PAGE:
The origination of the AIE characteristics of 2 was further investigated. First, a single crystal of 2 was grown from methanol/dichloromethane mixtures via slow solvent evaporation. The structure of the crystal was characterized by X-ray crystallography. As shown in Fig. 2A, the steric hindrances between the two phenyl groups endow 2 with a typical propeller-like structure. The dihedral angles between the phenyl groups and the quinoxaline center were 38.6° and 42.6°, respectively. This structural feature indicated that the AIE characteristics of 2 might originate from a RIR process: in the dissolved state, the phenyl groups undergo dynamic intramolecular rotations, resulting in an excited state non-radiative transition and fluorescence quenching. In contrast, the rotations of the phenyl groups are limited effectively in the aggregated state. As a result, the radiative transition became the primary pathway for the excited state electrons back to the ground state, along with intense fluorescence emission.7 Meanwhile, the minimum distance between the adjacent conjugate moieties of 2 was 3.95 Å (Fig. 2B), suggesting that the stacking interaction in the crystal can be ignored.8 The RIR mechanism for the AIE characteristics of 2 was supported by its fluorescence enhancement in solvents with high viscosity. As shown in Fig. S1 (ESI), the fluorescence intensity of 2 in glycerin is 4-fold stronger than that in EtOH, which was attributed to the high viscosity solvent that restricted intramolecular rotations.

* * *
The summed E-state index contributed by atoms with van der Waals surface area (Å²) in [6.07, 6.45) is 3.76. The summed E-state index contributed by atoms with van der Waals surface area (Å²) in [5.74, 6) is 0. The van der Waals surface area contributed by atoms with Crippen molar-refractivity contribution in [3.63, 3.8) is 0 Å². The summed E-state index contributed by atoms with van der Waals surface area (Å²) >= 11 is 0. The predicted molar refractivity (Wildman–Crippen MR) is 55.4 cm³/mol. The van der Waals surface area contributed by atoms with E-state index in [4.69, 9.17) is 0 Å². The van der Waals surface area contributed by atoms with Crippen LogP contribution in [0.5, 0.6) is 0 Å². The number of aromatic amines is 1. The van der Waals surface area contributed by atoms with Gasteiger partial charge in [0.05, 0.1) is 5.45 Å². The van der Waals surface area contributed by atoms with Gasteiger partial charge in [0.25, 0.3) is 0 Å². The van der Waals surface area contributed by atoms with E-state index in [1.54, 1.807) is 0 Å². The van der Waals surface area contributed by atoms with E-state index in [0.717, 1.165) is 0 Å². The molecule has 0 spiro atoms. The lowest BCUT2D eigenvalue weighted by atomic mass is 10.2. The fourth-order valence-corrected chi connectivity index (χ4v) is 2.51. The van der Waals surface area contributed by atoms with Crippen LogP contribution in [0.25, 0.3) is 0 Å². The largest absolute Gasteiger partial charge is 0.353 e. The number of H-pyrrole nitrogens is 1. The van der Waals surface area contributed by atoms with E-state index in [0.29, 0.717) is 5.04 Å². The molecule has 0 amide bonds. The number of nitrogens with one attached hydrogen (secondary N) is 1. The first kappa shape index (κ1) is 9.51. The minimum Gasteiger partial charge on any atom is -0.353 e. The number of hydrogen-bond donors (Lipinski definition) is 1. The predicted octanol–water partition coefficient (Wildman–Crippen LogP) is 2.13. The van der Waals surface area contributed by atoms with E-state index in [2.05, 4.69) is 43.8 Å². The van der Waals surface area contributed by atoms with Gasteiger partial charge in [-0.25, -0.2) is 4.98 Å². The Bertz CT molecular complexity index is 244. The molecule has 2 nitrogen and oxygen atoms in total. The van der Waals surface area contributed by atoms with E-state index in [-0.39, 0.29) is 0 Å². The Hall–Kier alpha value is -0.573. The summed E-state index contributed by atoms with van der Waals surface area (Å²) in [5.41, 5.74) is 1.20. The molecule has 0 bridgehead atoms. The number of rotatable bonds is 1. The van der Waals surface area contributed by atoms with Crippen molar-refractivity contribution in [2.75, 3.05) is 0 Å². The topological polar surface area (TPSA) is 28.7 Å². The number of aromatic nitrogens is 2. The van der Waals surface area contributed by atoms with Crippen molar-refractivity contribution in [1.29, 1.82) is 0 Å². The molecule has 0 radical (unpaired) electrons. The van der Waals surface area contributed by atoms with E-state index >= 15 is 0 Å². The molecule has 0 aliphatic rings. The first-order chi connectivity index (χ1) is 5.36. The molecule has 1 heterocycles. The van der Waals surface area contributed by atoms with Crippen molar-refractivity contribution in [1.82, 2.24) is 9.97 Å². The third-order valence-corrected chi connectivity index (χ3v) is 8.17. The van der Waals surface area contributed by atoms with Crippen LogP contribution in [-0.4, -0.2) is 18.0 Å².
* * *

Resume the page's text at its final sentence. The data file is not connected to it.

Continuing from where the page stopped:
image file: c8qm00454d-f2.tif
Fig. 2 Crystal structure of 2. (A) The dihedral angles between the conjugate rigid planes. (B) The packing of 2 in the crystal and the minimum distance between the adjacent conjugate planes.

3.2 Photo-response performance of 2

As a typical AIEgen, 2 exhibits weak fluorescence in the dissolved state. Interestingly, upon UV light irradiation, a strong green fluorescence appeared within 5 s (Fig. 3A and Video S1, ESI). To understand this photo-response process, the absorption spectra of 2 upon UV light irradiation were recorded. As shown in Fig. 3B, three isobestic points could clearly be observed, suggesting the formation of new compounds after UV light irradiation.